Our guide to Milan

By Valerie Waterhouse
August 27, 2013
Luca Trovato

Twice a year, Milan fills to bursting as the international fashion pack descends upon the city to view the latest women's-wear collections. While it's practically impossible to crash the shows — whose Milan-based star attractions include Prada, Armani, and Dolce & Gabbana — there's nothing to stop you from following the fashionistas' trail to boutiques, bars, and beyond. Here, our own fall collection of the hippest haunts in town.

 HOT HOTELS

 

It can be hard to find a room during Milan's high holy days — the spring women's collections are shown in October; the fall season takes to the runways in February — so it's best to book six months to a year ahead.

 

  • Set in a 15th-century monastery, the Four Seasons Hotel (8 Via Gesù; 39-02/77088; doubles from $417) attracts models, buyers, and magazine editors, who mingle in its elegant bar during fashion week.
  • Ever since Missoni and Cerruti held their first shows at the Sheraton Diana Majestic in the seventies, this hotel (42 Viale Piave; 39-02/20581; doubles from $292) has been adored by the in-crowd. Don't miss aperitifs in the buzzing Deco bar or the enchanting hidden garden, where the fashionable set goes to be seen year-round.
  • Best known as the hotel where Giuseppe Verdi ended his days, the sumptuous Grand Hotel et de Milan (29 Via Manzoni; 39-02/723-141; doubles from $346) fills up with journalists during the collections.
  • Marcello Mastroianni (room 10) and Federico Fellini (room 11) loved the tiny Antica Locanda Solferino (2 Via Castelfidardo; 39-02/657-0129; doubles from $113), where breakfast is served in rooms overlooking the historic Brera district. Though some of the antiques-filled rooms need a makeover, it's still a hit with everyone from Calvin Klein to Valentino.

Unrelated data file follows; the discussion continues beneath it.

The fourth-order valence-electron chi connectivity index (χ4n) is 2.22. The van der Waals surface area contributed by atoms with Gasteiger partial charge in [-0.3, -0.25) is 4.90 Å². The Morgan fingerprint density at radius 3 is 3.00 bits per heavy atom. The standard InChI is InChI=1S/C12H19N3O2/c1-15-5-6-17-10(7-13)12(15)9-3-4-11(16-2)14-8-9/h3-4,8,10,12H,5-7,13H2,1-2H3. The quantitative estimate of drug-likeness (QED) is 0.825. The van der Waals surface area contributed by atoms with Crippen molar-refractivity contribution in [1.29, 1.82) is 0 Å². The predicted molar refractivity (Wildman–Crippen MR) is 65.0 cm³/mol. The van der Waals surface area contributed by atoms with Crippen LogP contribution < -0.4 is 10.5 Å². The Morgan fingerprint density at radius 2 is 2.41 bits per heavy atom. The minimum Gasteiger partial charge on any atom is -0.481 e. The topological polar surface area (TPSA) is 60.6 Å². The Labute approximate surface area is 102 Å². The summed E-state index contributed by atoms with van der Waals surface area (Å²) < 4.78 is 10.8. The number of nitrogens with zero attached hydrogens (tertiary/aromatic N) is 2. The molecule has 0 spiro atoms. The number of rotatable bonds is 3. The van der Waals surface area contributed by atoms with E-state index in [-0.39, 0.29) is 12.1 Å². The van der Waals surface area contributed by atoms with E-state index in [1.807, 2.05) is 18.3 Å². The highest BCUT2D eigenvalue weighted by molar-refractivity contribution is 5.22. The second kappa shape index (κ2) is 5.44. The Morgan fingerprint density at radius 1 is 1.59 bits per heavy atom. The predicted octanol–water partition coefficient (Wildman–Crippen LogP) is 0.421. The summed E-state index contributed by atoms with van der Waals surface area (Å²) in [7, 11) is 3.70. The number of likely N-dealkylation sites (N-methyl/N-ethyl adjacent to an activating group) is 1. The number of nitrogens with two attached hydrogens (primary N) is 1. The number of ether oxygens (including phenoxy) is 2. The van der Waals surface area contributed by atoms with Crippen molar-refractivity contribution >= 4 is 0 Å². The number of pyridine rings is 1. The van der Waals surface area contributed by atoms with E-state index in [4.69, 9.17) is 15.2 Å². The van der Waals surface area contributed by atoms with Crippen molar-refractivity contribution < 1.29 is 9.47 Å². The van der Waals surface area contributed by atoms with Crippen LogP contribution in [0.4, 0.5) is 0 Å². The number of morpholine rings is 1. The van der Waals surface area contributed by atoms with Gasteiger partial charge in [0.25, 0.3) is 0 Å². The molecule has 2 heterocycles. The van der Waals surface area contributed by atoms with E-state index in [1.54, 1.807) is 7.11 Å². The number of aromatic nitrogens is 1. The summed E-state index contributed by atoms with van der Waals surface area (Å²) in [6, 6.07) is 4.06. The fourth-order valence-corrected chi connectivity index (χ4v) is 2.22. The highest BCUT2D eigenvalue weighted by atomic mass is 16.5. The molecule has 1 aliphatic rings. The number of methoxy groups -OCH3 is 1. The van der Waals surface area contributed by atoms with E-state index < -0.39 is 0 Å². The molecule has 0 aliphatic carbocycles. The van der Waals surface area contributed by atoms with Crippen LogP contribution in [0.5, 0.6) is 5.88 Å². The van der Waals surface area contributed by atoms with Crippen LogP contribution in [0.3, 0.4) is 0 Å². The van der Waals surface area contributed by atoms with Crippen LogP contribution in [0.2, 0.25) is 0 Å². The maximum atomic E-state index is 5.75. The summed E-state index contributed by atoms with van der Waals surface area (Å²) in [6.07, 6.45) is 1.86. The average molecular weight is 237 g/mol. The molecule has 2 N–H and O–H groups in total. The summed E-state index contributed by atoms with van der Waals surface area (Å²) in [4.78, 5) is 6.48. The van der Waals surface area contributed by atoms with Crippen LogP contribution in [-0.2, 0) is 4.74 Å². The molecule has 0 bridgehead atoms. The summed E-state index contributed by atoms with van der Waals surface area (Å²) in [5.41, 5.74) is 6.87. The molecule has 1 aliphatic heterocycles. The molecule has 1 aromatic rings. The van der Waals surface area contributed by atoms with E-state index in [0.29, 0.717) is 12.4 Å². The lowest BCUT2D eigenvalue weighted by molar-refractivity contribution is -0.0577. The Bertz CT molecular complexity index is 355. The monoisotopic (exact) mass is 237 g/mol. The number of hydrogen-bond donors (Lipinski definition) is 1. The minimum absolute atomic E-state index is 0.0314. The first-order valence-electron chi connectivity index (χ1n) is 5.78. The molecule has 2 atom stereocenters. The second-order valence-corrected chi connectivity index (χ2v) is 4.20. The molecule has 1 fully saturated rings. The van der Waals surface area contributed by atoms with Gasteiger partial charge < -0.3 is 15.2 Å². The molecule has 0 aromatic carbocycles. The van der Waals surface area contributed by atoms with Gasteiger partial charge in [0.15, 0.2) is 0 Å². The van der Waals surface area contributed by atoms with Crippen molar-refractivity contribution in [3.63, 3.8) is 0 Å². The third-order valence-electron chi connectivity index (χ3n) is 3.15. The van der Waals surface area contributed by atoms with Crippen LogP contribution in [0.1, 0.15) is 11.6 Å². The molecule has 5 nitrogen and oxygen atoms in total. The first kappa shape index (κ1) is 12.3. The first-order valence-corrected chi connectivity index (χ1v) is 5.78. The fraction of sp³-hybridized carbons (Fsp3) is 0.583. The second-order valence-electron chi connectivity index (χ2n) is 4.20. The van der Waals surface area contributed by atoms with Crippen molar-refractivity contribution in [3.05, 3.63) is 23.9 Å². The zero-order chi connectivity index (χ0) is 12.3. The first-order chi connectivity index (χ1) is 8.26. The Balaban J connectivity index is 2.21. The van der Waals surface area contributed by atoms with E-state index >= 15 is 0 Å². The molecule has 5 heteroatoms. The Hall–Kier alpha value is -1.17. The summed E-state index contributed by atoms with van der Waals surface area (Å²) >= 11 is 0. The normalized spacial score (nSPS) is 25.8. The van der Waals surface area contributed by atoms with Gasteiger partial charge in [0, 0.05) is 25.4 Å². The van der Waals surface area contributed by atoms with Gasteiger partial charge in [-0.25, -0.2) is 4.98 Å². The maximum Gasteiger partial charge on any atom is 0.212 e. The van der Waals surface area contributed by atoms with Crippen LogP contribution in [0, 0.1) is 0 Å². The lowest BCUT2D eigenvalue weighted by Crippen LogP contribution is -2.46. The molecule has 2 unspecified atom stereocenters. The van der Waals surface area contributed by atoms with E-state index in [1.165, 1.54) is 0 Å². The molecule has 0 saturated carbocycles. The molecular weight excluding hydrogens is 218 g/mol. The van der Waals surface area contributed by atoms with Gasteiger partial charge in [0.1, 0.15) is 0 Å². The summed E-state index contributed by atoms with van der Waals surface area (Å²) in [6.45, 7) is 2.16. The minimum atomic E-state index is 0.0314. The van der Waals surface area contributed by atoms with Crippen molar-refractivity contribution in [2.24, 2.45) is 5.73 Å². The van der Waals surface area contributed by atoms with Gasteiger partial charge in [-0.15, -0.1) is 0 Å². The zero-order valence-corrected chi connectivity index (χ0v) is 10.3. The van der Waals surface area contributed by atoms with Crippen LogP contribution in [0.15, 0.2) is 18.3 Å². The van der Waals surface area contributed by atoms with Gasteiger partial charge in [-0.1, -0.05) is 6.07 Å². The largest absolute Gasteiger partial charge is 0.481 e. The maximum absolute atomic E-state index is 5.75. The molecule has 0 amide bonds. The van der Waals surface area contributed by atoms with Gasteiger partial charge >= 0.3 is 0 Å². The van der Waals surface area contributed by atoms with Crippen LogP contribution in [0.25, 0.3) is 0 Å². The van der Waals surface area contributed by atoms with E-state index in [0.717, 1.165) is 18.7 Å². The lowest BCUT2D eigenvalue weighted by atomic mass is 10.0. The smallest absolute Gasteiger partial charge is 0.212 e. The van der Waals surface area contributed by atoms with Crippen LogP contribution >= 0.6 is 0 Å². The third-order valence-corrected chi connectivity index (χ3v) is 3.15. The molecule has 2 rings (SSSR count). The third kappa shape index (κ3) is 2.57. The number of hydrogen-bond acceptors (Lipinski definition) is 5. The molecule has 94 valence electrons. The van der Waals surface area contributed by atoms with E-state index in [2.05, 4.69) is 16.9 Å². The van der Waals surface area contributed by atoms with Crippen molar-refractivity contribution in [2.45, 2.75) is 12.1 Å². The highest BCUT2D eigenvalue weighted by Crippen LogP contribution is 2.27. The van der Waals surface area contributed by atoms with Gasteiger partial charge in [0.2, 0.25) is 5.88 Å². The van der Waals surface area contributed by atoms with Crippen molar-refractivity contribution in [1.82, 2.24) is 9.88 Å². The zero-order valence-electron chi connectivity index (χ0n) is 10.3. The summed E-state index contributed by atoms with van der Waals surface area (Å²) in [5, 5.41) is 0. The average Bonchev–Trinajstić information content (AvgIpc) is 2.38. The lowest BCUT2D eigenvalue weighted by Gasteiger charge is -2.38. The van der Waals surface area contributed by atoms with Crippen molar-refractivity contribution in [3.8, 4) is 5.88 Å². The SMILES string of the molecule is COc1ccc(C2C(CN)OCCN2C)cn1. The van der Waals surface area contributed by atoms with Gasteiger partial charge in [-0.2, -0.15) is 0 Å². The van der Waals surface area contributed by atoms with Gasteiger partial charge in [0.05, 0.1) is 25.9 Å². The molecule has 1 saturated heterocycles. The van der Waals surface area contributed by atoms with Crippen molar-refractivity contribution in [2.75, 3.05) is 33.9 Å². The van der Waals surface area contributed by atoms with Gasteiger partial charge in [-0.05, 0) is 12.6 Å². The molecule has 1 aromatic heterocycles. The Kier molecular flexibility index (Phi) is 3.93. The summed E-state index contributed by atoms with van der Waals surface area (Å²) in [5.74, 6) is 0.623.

• VIP's and top models — from Sting to Naomi Campbell — stay at the gilded, opulent Principe di Savoia (17 Piazza della Repubblica; 39-02/62301; doubles from $550).
  • The Hotel Spadari al Duomo (11 Via Spadari; 39-02/7200-2371; doubles from $173) is the nearest thing in Milan to a boutique hotel, with modern décor in cool shades of blue, furniture by designer Ugo La Pietra, and contemporary art. Ask for a room with views of the Duomo (from the fifth floor up).

 

 MILAN'S DESIGN SECRETS

 

Fashion isn't the only creative industry in Milan. Interior design took off in the 1950's; great talents like Ettore Sottsass, Achille Castiglioni, and the younger minimalist Antonio Citterio still work here.

  • New pieces from the innovative furniture company Cappellini(12 Via Statuto; 39-02/2901-3353) include the Tate, a stackable chair by Jasper Morrison that has been driving design editors wild.